Persistent Pain after Surgery
Some women, after breast surgery, report pain or discomfort that persists for a very long time. Interestingly, a new study in the Journal of the American Medical Association reports that women who underwent a wide excision/lumpectomy were most likely to experience lasting pain. Here are a few quotes from the study and then a link to read more:
Almost half of women who have breast cancer surgery still have pain or numbness two to three years later, according to a new study. Women younger than 40 who receive lumpectomies are at the greatest risk. In general, women are most likely to have pain or a loss of sensation in the breast region, followed by the armpit, the arm, and their sides. However, 40 percent of women with lingering symptoms have pain in parts of the body not affected by treatment, according to a report in the Journal of the American Medical Association.
In the study of 3,754 breast cancer survivors ages 18 to 70, 47 percent had pain in one or more area, and 58 percent reported problems in the treated breast, including burning and a loss of sensation for one to three years after their surgery. Overall, 13 percent of women with lingering problems said their pain was severe, 39 percent said it was moderate, and 48 percent reported light pain. And 76 percent of patients with severe pain said they ached every day.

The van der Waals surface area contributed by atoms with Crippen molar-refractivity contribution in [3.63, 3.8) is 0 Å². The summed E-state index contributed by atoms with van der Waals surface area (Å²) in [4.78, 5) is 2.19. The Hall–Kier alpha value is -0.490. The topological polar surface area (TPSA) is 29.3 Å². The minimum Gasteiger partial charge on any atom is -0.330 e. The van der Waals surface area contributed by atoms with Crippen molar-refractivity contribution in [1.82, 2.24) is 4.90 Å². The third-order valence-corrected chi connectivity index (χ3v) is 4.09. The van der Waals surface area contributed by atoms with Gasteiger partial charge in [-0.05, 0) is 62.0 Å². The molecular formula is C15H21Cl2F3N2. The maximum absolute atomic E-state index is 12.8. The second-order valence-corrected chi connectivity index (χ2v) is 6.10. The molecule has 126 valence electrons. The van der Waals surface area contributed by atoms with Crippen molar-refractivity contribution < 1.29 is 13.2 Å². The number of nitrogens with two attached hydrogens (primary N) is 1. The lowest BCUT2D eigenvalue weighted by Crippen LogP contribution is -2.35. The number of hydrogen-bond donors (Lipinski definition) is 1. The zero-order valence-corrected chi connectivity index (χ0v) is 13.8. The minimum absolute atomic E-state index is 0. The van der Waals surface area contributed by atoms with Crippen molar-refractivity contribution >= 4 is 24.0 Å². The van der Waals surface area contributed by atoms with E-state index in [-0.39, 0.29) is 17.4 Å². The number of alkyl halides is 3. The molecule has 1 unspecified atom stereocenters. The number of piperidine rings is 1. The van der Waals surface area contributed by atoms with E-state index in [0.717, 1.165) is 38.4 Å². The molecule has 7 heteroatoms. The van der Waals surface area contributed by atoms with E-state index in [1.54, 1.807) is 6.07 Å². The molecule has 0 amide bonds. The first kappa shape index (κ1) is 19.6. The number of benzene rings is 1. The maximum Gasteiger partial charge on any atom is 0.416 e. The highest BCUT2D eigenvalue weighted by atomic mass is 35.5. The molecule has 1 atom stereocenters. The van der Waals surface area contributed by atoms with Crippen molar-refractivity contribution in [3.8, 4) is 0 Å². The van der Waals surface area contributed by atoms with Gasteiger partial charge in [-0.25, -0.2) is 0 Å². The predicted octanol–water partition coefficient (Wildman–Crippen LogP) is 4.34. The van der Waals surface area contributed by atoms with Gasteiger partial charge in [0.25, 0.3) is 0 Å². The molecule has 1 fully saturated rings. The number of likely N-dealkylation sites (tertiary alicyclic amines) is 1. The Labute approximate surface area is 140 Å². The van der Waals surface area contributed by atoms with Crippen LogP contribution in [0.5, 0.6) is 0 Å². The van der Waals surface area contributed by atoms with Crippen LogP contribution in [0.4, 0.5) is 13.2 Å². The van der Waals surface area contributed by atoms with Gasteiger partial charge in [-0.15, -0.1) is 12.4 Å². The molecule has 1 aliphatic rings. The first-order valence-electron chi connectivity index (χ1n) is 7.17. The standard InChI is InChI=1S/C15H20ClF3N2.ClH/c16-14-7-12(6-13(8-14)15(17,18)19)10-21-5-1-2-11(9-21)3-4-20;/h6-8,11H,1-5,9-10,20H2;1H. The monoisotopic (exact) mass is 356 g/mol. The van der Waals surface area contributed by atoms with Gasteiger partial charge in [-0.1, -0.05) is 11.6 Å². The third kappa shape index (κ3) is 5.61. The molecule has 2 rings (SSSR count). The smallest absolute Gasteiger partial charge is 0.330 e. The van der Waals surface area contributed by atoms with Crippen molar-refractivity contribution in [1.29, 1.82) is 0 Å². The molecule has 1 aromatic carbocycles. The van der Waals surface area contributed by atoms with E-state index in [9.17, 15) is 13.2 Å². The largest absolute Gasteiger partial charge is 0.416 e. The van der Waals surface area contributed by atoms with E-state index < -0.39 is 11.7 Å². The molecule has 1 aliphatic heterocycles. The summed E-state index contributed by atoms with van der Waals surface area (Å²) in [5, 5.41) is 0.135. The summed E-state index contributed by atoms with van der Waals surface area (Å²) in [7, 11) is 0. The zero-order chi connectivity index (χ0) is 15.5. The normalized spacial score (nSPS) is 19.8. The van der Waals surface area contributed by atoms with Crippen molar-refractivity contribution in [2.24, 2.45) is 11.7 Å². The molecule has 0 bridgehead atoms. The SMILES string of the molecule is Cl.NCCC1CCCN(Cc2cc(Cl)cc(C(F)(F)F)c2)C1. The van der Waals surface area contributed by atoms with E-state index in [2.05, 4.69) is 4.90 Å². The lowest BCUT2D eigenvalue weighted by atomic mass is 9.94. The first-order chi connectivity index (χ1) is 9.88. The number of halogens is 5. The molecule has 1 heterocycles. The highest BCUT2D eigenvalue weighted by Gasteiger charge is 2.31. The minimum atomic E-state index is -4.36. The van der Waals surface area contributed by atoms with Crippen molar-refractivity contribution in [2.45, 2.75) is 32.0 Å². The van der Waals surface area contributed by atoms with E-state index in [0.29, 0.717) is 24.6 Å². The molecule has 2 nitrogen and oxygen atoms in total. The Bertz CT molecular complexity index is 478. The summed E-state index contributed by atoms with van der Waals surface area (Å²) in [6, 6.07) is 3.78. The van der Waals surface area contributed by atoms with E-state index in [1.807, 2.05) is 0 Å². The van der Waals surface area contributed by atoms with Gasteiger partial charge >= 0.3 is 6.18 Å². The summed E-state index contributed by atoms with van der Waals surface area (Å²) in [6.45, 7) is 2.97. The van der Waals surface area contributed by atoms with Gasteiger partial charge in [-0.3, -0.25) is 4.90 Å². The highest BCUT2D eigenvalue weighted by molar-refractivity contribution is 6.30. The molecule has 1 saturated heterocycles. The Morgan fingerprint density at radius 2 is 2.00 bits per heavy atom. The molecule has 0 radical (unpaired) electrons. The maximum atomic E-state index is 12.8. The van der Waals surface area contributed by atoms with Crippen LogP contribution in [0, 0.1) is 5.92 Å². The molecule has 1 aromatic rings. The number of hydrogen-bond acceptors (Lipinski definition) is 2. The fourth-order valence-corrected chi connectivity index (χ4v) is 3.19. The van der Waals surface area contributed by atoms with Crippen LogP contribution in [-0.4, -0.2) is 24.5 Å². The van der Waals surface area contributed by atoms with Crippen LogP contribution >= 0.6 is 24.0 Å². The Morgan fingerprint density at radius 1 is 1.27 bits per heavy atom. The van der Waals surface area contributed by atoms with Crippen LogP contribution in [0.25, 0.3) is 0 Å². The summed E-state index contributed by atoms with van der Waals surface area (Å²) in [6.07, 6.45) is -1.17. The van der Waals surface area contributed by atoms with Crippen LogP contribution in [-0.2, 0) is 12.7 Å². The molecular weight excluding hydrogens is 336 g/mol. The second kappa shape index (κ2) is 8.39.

Women at the greatest risk for chronic pain were ages 18 to 39 and had undergone breast-conserving surgery, or lumpectomy, in which doctors remove only the tumor and some surrounding tissue. Other risk factors for persistent pain included radiation therapy, which is directed at the breast area to destroy any remaining cancer cells after surgery.
There are several reasons that breast cancer survivors experience pain such as nerve damage or injury from the surgery or radiation, but in the future, nerve-sparing surgery may help take the sting out of this persistent pain, according to study authors led by Dr. Rune Gärtner, of the University of Copenhagen in Denmark.